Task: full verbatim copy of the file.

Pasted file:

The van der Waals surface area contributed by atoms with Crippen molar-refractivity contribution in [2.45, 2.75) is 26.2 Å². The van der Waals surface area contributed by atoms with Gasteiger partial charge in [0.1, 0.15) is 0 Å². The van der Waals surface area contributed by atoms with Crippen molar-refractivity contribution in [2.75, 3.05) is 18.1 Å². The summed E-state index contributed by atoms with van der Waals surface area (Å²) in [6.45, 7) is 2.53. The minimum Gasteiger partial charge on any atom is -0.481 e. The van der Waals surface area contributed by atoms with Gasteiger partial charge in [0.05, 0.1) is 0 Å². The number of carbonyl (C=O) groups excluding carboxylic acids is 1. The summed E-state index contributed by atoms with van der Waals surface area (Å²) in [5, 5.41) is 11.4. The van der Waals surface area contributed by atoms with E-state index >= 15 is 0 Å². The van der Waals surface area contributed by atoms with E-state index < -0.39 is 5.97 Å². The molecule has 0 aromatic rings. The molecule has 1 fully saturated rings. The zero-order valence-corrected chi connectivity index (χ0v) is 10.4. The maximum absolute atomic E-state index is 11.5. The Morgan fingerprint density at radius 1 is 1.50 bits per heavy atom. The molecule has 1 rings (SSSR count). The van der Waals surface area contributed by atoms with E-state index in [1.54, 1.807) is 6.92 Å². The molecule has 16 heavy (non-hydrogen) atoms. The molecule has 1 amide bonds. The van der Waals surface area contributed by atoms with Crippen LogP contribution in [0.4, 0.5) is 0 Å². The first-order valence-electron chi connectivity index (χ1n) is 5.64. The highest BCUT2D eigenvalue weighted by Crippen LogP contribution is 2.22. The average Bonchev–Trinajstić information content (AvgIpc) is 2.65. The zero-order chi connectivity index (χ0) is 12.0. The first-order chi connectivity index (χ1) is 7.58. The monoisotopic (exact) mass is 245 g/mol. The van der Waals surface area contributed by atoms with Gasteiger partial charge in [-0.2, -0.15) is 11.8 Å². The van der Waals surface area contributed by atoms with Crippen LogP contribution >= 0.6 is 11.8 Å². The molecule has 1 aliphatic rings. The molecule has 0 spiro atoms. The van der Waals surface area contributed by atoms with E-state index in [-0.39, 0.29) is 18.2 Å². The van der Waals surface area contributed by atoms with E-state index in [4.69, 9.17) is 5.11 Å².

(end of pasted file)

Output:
The van der Waals surface area contributed by atoms with Crippen molar-refractivity contribution in [2.45, 2.75) is 26.2 Å². The van der Waals surface area contributed by atoms with Gasteiger partial charge in [0.1, 0.15) is 0 Å². The van der Waals surface area contributed by atoms with Crippen molar-refractivity contribution in [2.75, 3.05) is 18.1 Å². The summed E-state index contributed by atoms with van der Waals surface area (Å²) in [6.45, 7) is 2.53. The minimum Gasteiger partial charge on any atom is -0.481 e. The van der Waals surface area contributed by atoms with Gasteiger partial charge in [0.05, 0.1) is 0 Å². The number of carbonyl (C=O) groups excluding carboxylic acids is 1. The summed E-state index contributed by atoms with van der Waals surface area (Å²) in [5, 5.41) is 11.4. The van der Waals surface area contributed by atoms with E-state index >= 15 is 0 Å². The van der Waals surface area contributed by atoms with E-state index < -0.39 is 5.97 Å². The molecule has 0 aromatic rings. The molecule has 1 fully saturated rings. The zero-order valence-corrected chi connectivity index (χ0v) is 10.4. The maximum absolute atomic E-state index is 11.5. The Morgan fingerprint density at radius 1 is 1.50 bits per heavy atom. The molecule has 1 rings (SSSR count). The van der Waals surface area contributed by atoms with E-state index in [1.54, 1.807) is 6.92 Å². The molecule has 16 heavy (non-hydrogen) atoms. The molecule has 1 amide bonds. The van der Waals surface area contributed by atoms with Crippen LogP contribution in [0.4, 0.5) is 0 Å². The first-order valence-electron chi connectivity index (χ1n) is 5.64. The highest BCUT2D eigenvalue weighted by Crippen LogP contribution is 2.22. The average Bonchev–Trinajstić information content (AvgIpc) is 2.65. The zero-order chi connectivity index (χ0) is 12.0. The first-order chi connectivity index (χ1) is 7.58. The monoisotopic (exact) mass is 245 g/mol. The van der Waals surface area contributed by atoms with Gasteiger partial charge in [-0.2, -0.15) is 11.8 Å². The van der Waals surface area contributed by atoms with Crippen LogP contribution >= 0.6 is 11.8 Å². The molecule has 1 aliphatic rings. The molecule has 0 spiro atoms. The van der Waals surface area contributed by atoms with E-state index in [-0.39, 0.29) is 18.2 Å². The van der Waals surface area contributed by atoms with E-state index in [4.69, 9.17) is 5.11 Å².